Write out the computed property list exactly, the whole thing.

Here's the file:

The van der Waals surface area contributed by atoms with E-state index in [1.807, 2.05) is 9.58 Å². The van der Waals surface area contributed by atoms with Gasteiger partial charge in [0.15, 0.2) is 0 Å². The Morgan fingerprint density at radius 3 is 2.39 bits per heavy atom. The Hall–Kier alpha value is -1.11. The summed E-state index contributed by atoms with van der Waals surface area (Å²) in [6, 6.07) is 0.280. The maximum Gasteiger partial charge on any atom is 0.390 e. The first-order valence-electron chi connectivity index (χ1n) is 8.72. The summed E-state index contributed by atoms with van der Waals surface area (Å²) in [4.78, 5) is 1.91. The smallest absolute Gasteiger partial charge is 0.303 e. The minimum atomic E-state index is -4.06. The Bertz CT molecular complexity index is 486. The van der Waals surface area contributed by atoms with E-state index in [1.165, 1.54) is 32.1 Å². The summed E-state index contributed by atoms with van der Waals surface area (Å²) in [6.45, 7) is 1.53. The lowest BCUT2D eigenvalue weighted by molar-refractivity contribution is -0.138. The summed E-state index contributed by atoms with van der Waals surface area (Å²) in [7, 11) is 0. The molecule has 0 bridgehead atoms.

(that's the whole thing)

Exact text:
The van der Waals surface area contributed by atoms with E-state index in [1.807, 2.05) is 9.58 Å². The van der Waals surface area contributed by atoms with Gasteiger partial charge in [0.15, 0.2) is 0 Å². The Morgan fingerprint density at radius 3 is 2.39 bits per heavy atom. The Hall–Kier alpha value is -1.11. The summed E-state index contributed by atoms with van der Waals surface area (Å²) in [6, 6.07) is 0.280. The maximum Gasteiger partial charge on any atom is 0.390 e. The first-order valence-electron chi connectivity index (χ1n) is 8.72. The summed E-state index contributed by atoms with van der Waals surface area (Å²) in [4.78, 5) is 1.91. The smallest absolute Gasteiger partial charge is 0.303 e. The minimum atomic E-state index is -4.06. The Bertz CT molecular complexity index is 486. The van der Waals surface area contributed by atoms with E-state index in [1.165, 1.54) is 32.1 Å². The summed E-state index contributed by atoms with van der Waals surface area (Å²) in [6.45, 7) is 1.53. The lowest BCUT2D eigenvalue weighted by molar-refractivity contribution is -0.138. The summed E-state index contributed by atoms with van der Waals surface area (Å²) in [7, 11) is 0. The molecule has 0 bridgehead atoms.